For the second year in a row, the U.S. Senate may fail to enact an intelligence authorization bill, effectively neutering the intelligence oversight process.
“The failure of the Senate to pass intelligence authorization for 2 years threatens to erode the ability of the Intelligence Committee to carry out the mission assigned to it by the Senate,” said Sen. Jay Rockefeller (D-WV), the ranking member of the Committee, in a floor statement.
In an effort to compel Senate action on the intelligence bill, Sen. Rockefeller introduced an amendment that would strip out language in the Defense Appropriations bill that provides a nominal authorization for continuing intelligence activities.
See September 6 statements by Sen. Rockefeller and Sen. Dianne Feinstein here.
Here’s what we learned at the 2nd Meeting of States Parties (MSP) to the Treaty on the Prohibition of Nuclear Weapons (TPNW).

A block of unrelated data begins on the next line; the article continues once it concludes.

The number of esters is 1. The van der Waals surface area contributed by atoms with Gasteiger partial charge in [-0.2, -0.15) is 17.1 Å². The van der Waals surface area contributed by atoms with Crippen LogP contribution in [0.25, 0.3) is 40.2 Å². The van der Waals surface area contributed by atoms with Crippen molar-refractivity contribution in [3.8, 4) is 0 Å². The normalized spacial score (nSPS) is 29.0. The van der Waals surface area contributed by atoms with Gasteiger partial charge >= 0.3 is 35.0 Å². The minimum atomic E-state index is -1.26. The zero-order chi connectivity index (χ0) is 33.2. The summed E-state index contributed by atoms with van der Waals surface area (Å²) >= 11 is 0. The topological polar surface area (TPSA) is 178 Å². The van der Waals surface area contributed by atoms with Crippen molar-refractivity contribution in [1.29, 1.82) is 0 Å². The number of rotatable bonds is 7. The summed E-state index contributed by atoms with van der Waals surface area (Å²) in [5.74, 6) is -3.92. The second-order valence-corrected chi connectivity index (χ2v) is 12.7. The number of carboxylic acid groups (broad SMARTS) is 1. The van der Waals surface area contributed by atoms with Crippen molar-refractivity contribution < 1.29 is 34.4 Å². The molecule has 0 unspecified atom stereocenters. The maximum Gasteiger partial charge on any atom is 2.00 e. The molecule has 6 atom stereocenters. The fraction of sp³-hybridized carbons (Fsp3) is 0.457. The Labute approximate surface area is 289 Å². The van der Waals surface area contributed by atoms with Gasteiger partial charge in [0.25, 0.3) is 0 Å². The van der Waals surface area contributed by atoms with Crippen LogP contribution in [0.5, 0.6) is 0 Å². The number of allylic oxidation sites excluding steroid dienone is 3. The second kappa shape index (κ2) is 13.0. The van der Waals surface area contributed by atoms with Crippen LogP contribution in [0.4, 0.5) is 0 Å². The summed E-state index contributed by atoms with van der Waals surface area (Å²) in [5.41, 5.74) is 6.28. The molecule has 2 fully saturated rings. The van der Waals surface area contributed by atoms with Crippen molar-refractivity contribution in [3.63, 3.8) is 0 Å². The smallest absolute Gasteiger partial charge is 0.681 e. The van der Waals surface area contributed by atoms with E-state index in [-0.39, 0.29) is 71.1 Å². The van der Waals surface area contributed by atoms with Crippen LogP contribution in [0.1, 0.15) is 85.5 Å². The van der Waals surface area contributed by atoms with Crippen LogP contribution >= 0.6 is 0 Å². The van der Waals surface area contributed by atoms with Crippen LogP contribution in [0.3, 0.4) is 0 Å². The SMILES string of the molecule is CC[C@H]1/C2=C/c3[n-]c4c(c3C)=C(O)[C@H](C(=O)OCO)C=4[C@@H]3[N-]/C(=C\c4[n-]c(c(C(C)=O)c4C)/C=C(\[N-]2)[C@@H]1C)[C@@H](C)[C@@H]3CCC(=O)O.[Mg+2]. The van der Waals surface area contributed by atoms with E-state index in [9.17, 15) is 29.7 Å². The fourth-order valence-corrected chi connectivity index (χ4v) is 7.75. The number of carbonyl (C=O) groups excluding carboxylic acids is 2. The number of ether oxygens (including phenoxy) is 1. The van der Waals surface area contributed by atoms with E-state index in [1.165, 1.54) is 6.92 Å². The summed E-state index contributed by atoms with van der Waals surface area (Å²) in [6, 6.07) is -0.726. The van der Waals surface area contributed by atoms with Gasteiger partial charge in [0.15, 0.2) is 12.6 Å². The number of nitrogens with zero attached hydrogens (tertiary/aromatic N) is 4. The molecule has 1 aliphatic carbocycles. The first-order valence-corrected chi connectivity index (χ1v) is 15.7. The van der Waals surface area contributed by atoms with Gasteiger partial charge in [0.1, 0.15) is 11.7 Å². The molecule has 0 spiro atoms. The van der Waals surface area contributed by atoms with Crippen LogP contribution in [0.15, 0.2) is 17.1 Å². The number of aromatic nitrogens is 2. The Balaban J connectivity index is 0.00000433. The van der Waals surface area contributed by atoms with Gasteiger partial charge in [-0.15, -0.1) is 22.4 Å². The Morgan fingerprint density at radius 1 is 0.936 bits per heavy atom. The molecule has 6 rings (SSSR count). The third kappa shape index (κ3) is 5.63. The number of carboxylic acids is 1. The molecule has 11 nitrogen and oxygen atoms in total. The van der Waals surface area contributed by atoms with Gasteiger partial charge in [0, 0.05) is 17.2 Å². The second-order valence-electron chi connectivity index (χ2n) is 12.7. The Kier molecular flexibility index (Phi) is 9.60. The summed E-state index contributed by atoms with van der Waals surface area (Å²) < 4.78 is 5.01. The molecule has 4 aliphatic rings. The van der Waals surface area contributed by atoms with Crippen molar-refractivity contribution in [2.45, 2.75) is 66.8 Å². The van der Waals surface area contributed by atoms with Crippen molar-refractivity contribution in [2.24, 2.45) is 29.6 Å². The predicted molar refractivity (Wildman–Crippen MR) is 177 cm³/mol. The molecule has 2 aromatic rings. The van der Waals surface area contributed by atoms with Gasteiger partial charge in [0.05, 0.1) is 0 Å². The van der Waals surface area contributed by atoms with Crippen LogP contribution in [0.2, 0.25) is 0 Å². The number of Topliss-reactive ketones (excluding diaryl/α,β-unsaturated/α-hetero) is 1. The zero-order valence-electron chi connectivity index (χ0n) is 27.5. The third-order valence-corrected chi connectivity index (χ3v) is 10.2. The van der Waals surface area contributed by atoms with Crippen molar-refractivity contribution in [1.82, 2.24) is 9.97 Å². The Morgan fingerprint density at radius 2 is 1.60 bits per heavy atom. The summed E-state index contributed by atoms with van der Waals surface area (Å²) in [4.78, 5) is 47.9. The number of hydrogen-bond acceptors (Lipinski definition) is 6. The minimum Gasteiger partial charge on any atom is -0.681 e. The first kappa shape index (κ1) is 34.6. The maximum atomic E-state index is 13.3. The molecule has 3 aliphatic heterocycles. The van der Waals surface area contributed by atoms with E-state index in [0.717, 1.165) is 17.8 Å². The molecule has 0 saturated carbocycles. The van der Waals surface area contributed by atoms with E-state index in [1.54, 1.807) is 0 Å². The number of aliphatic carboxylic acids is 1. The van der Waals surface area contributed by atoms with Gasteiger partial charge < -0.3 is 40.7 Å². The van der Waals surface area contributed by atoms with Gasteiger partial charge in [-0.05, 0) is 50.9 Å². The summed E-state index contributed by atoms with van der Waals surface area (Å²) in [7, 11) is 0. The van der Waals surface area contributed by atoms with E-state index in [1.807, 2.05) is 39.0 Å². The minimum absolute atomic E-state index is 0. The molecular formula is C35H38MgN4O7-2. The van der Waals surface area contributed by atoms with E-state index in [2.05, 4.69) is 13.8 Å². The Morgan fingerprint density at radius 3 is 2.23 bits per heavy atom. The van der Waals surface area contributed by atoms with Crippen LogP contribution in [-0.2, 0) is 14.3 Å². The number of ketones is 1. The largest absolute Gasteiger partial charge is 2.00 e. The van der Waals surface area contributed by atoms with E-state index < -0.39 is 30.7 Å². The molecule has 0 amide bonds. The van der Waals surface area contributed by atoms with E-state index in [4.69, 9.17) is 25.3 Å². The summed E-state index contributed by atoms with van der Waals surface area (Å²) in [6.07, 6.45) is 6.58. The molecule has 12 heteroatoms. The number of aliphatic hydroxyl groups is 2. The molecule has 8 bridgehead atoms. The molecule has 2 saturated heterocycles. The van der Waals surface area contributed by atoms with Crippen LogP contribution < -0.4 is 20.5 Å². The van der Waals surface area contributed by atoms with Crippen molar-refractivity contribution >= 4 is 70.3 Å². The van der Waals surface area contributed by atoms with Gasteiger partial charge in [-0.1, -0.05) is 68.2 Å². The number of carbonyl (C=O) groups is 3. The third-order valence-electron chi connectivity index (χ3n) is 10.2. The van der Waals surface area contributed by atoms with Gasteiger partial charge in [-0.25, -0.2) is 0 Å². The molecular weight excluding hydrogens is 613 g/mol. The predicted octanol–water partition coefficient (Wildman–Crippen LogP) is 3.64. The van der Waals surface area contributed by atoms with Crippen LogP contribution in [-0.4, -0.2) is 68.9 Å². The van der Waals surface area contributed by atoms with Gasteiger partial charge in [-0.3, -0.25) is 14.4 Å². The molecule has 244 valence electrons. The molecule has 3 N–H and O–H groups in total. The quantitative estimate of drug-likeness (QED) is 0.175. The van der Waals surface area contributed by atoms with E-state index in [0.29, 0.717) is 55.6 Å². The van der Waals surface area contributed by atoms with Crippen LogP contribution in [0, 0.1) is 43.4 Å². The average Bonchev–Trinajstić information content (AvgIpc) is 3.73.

To empower new voices to start their career in nuclear weapons studies, the Federation of American Scientists launched the New Voices on Nuclear Weapons Fellowship. Here’s what our inaugural cohort accomplished.
Common frameworks for evaluating proposals leave this utility function implicit, often evaluating aspects of risk, uncertainty, and potential value independently and qualitatively.
The FAS Nuclear Notebook is one of the most widely sourced reference materials worldwide for reliable information about the status of nuclear weapons and has been published in the Bulletin of the Atomic Scientists since 1987. The Nuclear Notebook is researched and written by the staff of the Federation of American Scientists’ Nuclear Information Project: Director Hans […]